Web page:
Variants descriptions (wiki)
Chess programming linksChess programming wiki
Ed Schröder's programming pages
XBoard communication protocol
Talk Chess forum
Chess programs divide the task of deciding which move to play in two parts: a static evaluation function that is applied to the current position, and a search algorithm that recursively tries all moves in the current position and returns the static score after a certain number of moves have been player. The best move is simply the move that leads to the best position.
These two topics, search and static evaluation, are normally dicussed separately.
I use a standard fail-soft alpha-beta search algorithm, the workings of which is discussed in detail on several sites (try wikipedia).
There are a few details worth mentioning:
Before calling the static evaluation, we call the quiescence search: this resolves all winning captures and promotions. I don't consider losing captures (even if there might be something to gain from them, that's likely not something that would be picked up by the quiescence search) or checks (mainly because I don't have a check-generating move generator).
Move ordering is very important. It can be shown quite easily that the alpha-beta algorithm operates most efficiently if we always examine the best move in each position first.
That's a problem, because if we knew what the best move was, we wouldn't have to do the search at all.
Although we don't know the best move in the current position, we can nevertheless try to make a good guess for the best move. That way, we can sort moves that are likely to create a cutoff near the top of the move list. In a sense, we're trying to combine the strength of Shannon type B programs (look only at plausible moves) with the strength of type A programs (it's hard or impossible to give general guidelines for what good moves are, so we really need to look at all of them). There are various ways to guess what a good move might be:
The history heuristic, the counter move heuristic and the combo move heuristic can be thought of as generalisations of the killer move that work on different levels in the search tree. In a sense, they're a way for killer moves to filter through to other parts of the tree. Note that the idea behind many of these moves is not that we look for moves that are good for us per se, but rather we look for moves that will quickly weed out obvious blunders by the opponent one ply earlier. My move ordering scheme looks like this:
The history heuristic is a curious beast. There are a lot of articles saying how great this historical heuristic is, and there are several claims that it actually doesn't work at all.
In my experience, it certainly doesn't help one bit in its original form (any move causing a cut-off gets registered in the history table), and in fact seems to do more harm than good. It appears that it performs very badly alongside extensions and reductions: situations where it might have helped don't arise so often because the moves where it helped have been reduced anyway. Jazz has code for the history heuristic (disabled), Sjaak does not.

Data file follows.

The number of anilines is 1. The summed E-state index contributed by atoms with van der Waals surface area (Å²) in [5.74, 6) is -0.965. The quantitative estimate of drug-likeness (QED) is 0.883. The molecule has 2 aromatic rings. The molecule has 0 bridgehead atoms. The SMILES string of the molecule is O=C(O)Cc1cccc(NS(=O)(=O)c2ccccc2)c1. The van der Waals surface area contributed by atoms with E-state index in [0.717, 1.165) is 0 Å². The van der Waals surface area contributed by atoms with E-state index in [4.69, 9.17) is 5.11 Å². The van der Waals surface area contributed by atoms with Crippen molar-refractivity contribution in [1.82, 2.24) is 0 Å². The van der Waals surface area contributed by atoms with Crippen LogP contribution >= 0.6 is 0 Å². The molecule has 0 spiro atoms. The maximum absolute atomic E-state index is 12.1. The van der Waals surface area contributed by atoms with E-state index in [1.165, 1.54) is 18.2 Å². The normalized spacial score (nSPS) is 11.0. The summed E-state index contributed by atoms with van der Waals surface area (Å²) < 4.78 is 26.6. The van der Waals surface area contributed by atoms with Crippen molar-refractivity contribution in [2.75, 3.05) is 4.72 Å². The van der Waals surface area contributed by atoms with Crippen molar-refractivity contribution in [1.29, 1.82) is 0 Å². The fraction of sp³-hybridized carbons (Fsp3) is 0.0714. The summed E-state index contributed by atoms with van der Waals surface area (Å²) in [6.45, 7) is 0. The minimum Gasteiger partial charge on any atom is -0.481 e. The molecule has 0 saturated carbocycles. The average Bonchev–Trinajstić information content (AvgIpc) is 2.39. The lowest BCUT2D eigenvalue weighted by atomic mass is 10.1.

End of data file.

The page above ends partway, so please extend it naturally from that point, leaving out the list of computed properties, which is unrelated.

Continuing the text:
So far so good, but how do we actually sort the moves? One possibility is to build up a sorted list by insertion sort as we're scoring the possible moves. I was too lazy to do something like that, so I just use the standard quicksort to sort the movelist after I scored all the moves. This can actually be quite expensive and I'd like to get rid of it if possible. I only call quicksort after trying the hash move, so there is a chance that I never get to call it at all (if the hash move causes a cut-off), but still I'd like to eliminate it entirely. For now, it results in code that works and is tolerably fast, so it's not a big priority to eliminate it yet.
As explained above, I like to think of looking for a cutoff as refuting bad moves by the opponent (as opposed to looking for good moves for the player who is to move). It is important in this sense to recognise "delaying tactics" that try to push the refutation across the search horizon. For this reason, some moves need to be searched to a greater depth: the search is extended rather than reduced. However, this needs to be done with some care.
Checks are an obvious choise for extension, since they can very easily be used as a delaying tactic. Alternatively, we might extend checks just in case we have something to gain by them, but this is less common. I extend the search depth by one ply if the side to move is in check. This could perhaps be limited in some way, e.g. don't extend checks unless we're close to the search horizon.
The idea behind trying a null move is to let the side who has just played a move move again. If doing so does not improve their position, then our own position is very strong, no matter what we do. Any reasonable move will fail high, so we may as well cut this branch off before spending any more time on it.
There are situations where a null move should be avoided, however. Being in check is an obvious one. Being in a position with zugzwang is another: in such a position, there is no "reasonable move" that will fail high.
The first of these conditions is easy to detect, the latter one not so much. In Jazz, I skip the null-move if there are very few pieces on the board and if there are no sliders (which can make a "waiting" or "tempo" move). In Sjaak, I skip the null-move if there are fewer than 4 piece types for the side to move.
If the null move does not fail high but is refuted, that means that the other player has some sort of threat and we can use this information to improve the search: we can withdraw a piece that is en-prise, or avoid a threatened mate.